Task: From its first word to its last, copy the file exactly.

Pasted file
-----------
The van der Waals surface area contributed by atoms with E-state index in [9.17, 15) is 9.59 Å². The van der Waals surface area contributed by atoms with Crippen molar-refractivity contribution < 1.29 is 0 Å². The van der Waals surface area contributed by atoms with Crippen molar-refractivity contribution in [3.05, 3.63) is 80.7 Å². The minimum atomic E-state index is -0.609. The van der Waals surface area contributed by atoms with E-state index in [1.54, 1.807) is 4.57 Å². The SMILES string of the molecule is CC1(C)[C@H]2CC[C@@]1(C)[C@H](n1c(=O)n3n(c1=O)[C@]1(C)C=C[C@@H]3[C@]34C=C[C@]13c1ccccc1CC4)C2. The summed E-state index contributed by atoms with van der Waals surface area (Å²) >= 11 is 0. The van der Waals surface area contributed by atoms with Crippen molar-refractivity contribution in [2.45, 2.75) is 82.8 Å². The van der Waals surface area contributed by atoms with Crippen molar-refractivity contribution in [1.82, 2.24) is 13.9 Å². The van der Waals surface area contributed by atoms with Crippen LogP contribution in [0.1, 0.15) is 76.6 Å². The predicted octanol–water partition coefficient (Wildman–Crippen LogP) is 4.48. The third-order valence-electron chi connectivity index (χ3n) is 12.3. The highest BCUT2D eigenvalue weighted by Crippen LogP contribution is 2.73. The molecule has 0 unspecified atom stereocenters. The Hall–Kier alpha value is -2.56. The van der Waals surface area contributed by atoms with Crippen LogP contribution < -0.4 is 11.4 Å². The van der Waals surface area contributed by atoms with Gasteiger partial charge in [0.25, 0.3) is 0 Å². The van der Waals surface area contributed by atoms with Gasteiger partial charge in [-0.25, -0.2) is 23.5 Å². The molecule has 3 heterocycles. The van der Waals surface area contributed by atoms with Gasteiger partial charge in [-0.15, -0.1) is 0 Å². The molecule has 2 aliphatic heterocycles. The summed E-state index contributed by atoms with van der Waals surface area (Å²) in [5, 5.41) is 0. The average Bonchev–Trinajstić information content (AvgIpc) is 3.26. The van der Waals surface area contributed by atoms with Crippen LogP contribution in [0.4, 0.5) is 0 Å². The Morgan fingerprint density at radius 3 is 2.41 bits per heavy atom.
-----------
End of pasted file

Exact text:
The van der Waals surface area contributed by atoms with E-state index in [9.17, 15) is 9.59 Å². The van der Waals surface area contributed by atoms with Crippen molar-refractivity contribution < 1.29 is 0 Å². The van der Waals surface area contributed by atoms with Crippen molar-refractivity contribution in [3.05, 3.63) is 80.7 Å². The minimum atomic E-state index is -0.609. The van der Waals surface area contributed by atoms with E-state index in [1.54, 1.807) is 4.57 Å². The SMILES string of the molecule is CC1(C)[C@H]2CC[C@@]1(C)[C@H](n1c(=O)n3n(c1=O)[C@]1(C)C=C[C@@H]3[C@]34C=C[C@]13c1ccccc1CC4)C2. The summed E-state index contributed by atoms with van der Waals surface area (Å²) >= 11 is 0. The van der Waals surface area contributed by atoms with Crippen molar-refractivity contribution in [2.45, 2.75) is 82.8 Å². The van der Waals surface area contributed by atoms with Crippen molar-refractivity contribution in [1.82, 2.24) is 13.9 Å². The van der Waals surface area contributed by atoms with Crippen LogP contribution in [0.1, 0.15) is 76.6 Å². The predicted octanol–water partition coefficient (Wildman–Crippen LogP) is 4.48. The third-order valence-electron chi connectivity index (χ3n) is 12.3. The highest BCUT2D eigenvalue weighted by Crippen LogP contribution is 2.73. The molecule has 0 unspecified atom stereocenters. The Hall–Kier alpha value is -2.56. The van der Waals surface area contributed by atoms with Crippen LogP contribution < -0.4 is 11.4 Å². The van der Waals surface area contributed by atoms with Gasteiger partial charge in [0.25, 0.3) is 0 Å². The van der Waals surface area contributed by atoms with Gasteiger partial charge in [-0.25, -0.2) is 23.5 Å². The molecule has 3 heterocycles. The van der Waals surface area contributed by atoms with Gasteiger partial charge in [-0.15, -0.1) is 0 Å². The molecule has 2 aliphatic heterocycles. The summed E-state index contributed by atoms with van der Waals surface area (Å²) in [5, 5.41) is 0. The average Bonchev–Trinajstić information content (AvgIpc) is 3.26. The van der Waals surface area contributed by atoms with Crippen LogP contribution in [0.4, 0.5) is 0 Å². The Morgan fingerprint density at radius 3 is 2.41 bits per heavy atom.